While they lean toward using digital tools to manage their daily lives, savvy technologists have no problem reverting back to their analog ways if necessary, and sometimes even opt to maintain those analog habits that seem more efficient and effective (e.g., maintaining a written day planner).
  • 110. Reluctant User
    The reluctant user is someone who’s aware of the digital world and social media but hesitates to explore and dive into the digital space. These people have heard of big-name social networks like Facebook and probably carry around a smartphone for work, but that is the extent of their digital adoption. They do not think about or use digital tools more than necessary and generally resist incorporating those tools into their lives.
  • 111. The digital contrarian
    is someone who’s averse to the digital world. They’ve probably heard of social networking but they think it’s a bunch of rubbish, and they’ll use email for work purposes, but if they have a personal email account, it was set up by a friend/sibling/child and is rarely if ever checked. These people prefer and almost strictly use traditional communication channels to reach their friends, family and business partners. If you send them an email, they’ll ask you why you didn’t just give them a call.
  • 112. Digital Newbie:
    Unlike the digital contrarian, the digital newbie isn’t opposed to the digital world so much as they are simply unaware of it. While the digital native might feel these folks must live under rocks, digital newbies go on about their day not thinking or wondering about the online social world or the need for an iPhone. Their life and day-to-day activities go on just fine without any digital intervention, and they don’t see the need to change their habits or behaviors.
  • 113. Training Your Company for Social Media
    The preparatory steps you need to take during your program planning phase
  • 114. Discussions needed
    Surrounding specific social media needs/expectations of each team within your organisation.
    Seeing how those needs and expectations fit within the boundaries of your current social media strategy
  • 115. Training program
    It’s important you create a training program that ties to your company social media plan and addresses the various needs of those who will be participating.
  • 116. A loose framework to plan your training course programming
  • 117. Training Program and Framework
    Due diligence
    Brainstorming the who, the what and the which
    Create your social media team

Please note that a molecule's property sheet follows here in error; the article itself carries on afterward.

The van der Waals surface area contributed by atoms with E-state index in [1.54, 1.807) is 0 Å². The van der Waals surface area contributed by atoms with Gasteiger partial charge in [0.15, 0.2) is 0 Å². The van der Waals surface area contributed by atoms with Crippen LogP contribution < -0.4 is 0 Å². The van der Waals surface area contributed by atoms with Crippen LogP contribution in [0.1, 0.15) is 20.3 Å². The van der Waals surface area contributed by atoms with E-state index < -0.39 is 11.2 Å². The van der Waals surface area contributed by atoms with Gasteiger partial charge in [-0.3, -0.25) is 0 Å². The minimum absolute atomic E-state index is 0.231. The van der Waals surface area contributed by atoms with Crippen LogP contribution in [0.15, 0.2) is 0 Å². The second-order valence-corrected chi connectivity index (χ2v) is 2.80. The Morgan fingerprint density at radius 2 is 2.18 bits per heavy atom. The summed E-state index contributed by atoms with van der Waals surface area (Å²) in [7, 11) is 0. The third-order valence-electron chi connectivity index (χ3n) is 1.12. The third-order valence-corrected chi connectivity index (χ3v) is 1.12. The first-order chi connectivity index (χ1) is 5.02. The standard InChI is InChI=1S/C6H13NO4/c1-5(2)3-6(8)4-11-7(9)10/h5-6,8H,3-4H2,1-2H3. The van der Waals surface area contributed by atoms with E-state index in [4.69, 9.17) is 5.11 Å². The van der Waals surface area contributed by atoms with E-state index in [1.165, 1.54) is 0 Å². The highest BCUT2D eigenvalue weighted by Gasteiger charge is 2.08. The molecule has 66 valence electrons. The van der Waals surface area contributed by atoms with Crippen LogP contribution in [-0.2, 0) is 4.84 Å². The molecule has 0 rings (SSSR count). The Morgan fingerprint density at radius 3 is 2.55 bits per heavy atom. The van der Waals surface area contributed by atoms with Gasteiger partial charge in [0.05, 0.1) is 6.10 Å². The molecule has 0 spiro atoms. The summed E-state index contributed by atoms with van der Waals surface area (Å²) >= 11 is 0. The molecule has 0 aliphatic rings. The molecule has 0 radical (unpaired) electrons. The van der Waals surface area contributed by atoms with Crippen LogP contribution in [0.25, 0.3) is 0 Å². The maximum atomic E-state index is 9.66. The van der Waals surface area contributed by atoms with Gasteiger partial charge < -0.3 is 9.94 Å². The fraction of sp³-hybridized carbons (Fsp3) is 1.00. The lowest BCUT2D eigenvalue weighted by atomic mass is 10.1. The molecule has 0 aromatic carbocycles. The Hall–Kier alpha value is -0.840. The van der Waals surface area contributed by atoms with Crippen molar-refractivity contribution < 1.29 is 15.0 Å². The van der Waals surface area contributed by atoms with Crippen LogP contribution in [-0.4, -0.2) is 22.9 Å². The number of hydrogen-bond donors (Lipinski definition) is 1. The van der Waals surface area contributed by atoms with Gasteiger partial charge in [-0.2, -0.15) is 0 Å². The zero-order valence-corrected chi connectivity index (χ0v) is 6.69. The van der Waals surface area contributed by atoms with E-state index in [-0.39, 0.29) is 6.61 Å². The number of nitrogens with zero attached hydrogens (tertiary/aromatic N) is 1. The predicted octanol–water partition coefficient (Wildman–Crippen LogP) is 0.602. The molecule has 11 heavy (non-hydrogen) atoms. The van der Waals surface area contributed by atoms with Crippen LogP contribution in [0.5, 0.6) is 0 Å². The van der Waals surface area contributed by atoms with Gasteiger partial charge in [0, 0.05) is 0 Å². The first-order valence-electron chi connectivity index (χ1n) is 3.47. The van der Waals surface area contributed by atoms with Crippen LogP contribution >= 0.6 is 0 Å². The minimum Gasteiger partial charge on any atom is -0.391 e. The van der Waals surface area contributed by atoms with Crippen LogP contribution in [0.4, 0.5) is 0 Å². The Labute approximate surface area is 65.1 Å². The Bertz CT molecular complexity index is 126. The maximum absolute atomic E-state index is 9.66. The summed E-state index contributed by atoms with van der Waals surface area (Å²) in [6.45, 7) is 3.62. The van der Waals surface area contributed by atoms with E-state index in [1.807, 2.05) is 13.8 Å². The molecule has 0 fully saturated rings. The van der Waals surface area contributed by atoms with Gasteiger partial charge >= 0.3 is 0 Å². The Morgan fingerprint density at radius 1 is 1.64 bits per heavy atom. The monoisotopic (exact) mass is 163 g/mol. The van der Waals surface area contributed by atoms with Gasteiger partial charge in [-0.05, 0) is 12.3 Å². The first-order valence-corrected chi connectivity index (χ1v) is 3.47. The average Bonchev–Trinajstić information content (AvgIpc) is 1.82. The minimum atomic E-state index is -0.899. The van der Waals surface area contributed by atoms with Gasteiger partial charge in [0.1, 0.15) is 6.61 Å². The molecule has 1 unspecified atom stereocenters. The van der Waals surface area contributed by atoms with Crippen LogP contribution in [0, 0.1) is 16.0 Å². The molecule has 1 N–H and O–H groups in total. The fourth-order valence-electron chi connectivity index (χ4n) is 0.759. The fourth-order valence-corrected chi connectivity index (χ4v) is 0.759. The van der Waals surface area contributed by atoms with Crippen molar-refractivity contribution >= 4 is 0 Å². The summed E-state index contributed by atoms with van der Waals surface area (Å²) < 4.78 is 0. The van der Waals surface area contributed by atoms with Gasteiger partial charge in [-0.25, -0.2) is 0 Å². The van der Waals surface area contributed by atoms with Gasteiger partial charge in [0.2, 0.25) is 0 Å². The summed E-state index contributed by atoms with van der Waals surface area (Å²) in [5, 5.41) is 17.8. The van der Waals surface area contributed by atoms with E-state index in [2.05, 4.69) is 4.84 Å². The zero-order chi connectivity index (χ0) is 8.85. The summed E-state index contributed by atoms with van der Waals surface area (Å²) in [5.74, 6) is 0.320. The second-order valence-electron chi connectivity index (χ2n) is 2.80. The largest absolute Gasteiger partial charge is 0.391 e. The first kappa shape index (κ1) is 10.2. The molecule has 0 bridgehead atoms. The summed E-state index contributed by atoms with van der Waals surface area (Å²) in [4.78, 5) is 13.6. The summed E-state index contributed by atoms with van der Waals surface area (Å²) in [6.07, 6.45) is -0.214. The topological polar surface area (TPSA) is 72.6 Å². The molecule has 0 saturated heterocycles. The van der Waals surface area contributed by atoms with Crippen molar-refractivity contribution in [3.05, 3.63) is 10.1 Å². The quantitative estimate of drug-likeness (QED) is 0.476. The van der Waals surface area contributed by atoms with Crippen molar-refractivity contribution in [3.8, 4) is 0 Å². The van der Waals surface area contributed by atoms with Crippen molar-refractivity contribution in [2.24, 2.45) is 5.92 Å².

Using external training and resources
    When building your program you need to state your goals, objectives, benchmarks and reviews
  • 118. Your basic program
    Explain what is social media through question and answer
    Explain direct benefits for the company
    Listing how to identify and new business
    Community management
    Collaborations with other internal teams
    Continuous learning
  • 119. Internal hurdles and considerations
  • 120. Internal Hurdles
    Nervous?
    Trust your employees
    Find their voice within the framework
    Honest/natural voices
    Honest customer service – if you make a mistake deal with it through social media
    Listen
  • 121. Ongoing education and post-training resource planning
  • 122. Ongoing Education and Training
    Keep your finger on the pulse
    Knowledge is power and it is never too late to start!
    Continuous improvement
  • 123. Policy, Crisis Management & Style Guide
    Crisis Management
    Create social media steering group
    Foresee what could go wrong
    Have strategies in place to address a crisis
    Tackle head on – be authentic
    Who? On what platform? In what timeframe? E.g. – Domino’s Pizza incident
  • 124. Workers fired for Domino's prank video
  • 125. The Response
  • 126. Reporting
    “dip your toe in the water’’ social media report
  • 127. Basic Plan - Priceline
  • 128. Case Study
    KLM Airlines
  • 129. KLM Airlines
  • 130. Facebook welcome pages
    Richmond Football Club
    Priceline
    Competitions
  • 131. Caroline Serviced Apartments
    Facebook Voucher – 4 weeks - results
    Voucher Application by thinktank media
    Built to offer Facebook fans 20% off advertised rates for apartments
    . In just 4 weeks, it has proved to be a great success:  
    Almost 1 in 3 new Facebook fans used the voucher to make a booking.  
    Through this promotion alone, Caroline Serviced Apartments have gained 35 new fans.  
    Overall, in just 4 weeks, the Facebook page has driven 15 booked nights at their Brighton location, and 8 booked nights in South Yarra.
  • 132. Case Study
    Governments NATAL trauma centre for emergency blood.
  • 133. ROE/ROI Model
  • 134. Your questions answered
  • 135. Outstanding Resources
    http://thinktankmedia.com.au/blog
    http://mashable.com
    http://radian6.com/blog
    http://socialmediaexaminer.com
    http://www.ted.com/talks/
    http://thenextweb.com/
    http://slideshare.net/sammutimer
  • 136. contact usthinktankmedia.com.au 03 90231487(03) 90231487